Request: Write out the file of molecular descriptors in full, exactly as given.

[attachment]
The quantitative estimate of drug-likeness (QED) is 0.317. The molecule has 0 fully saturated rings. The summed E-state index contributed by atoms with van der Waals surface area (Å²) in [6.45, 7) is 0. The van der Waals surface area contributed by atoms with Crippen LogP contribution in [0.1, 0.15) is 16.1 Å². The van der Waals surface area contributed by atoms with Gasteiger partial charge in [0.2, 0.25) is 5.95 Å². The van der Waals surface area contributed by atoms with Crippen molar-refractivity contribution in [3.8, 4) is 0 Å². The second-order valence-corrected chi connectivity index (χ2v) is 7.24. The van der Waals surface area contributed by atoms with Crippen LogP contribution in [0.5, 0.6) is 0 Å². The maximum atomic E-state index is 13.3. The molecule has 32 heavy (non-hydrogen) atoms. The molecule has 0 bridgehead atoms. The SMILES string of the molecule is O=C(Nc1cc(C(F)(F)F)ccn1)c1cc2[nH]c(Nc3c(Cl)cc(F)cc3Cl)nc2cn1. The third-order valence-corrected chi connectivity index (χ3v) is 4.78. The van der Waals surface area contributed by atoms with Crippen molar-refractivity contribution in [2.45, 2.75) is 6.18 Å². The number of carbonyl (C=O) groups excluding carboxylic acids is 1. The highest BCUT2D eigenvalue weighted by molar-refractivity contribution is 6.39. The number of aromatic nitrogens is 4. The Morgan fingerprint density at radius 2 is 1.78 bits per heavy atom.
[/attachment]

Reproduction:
The quantitative estimate of drug-likeness (QED) is 0.317. The molecule has 0 fully saturated rings. The summed E-state index contributed by atoms with van der Waals surface area (Å²) in [6.45, 7) is 0. The van der Waals surface area contributed by atoms with Crippen LogP contribution in [0.1, 0.15) is 16.1 Å². The van der Waals surface area contributed by atoms with Gasteiger partial charge in [0.2, 0.25) is 5.95 Å². The van der Waals surface area contributed by atoms with Crippen molar-refractivity contribution in [3.8, 4) is 0 Å². The second-order valence-corrected chi connectivity index (χ2v) is 7.24. The van der Waals surface area contributed by atoms with Crippen LogP contribution in [0.5, 0.6) is 0 Å². The maximum atomic E-state index is 13.3. The molecule has 32 heavy (non-hydrogen) atoms. The molecule has 0 bridgehead atoms. The SMILES string of the molecule is O=C(Nc1cc(C(F)(F)F)ccn1)c1cc2[nH]c(Nc3c(Cl)cc(F)cc3Cl)nc2cn1. The third-order valence-corrected chi connectivity index (χ3v) is 4.78. The van der Waals surface area contributed by atoms with Crippen molar-refractivity contribution in [2.45, 2.75) is 6.18 Å². The number of carbonyl (C=O) groups excluding carboxylic acids is 1. The highest BCUT2D eigenvalue weighted by molar-refractivity contribution is 6.39. The number of aromatic nitrogens is 4. The Morgan fingerprint density at radius 2 is 1.78 bits per heavy atom.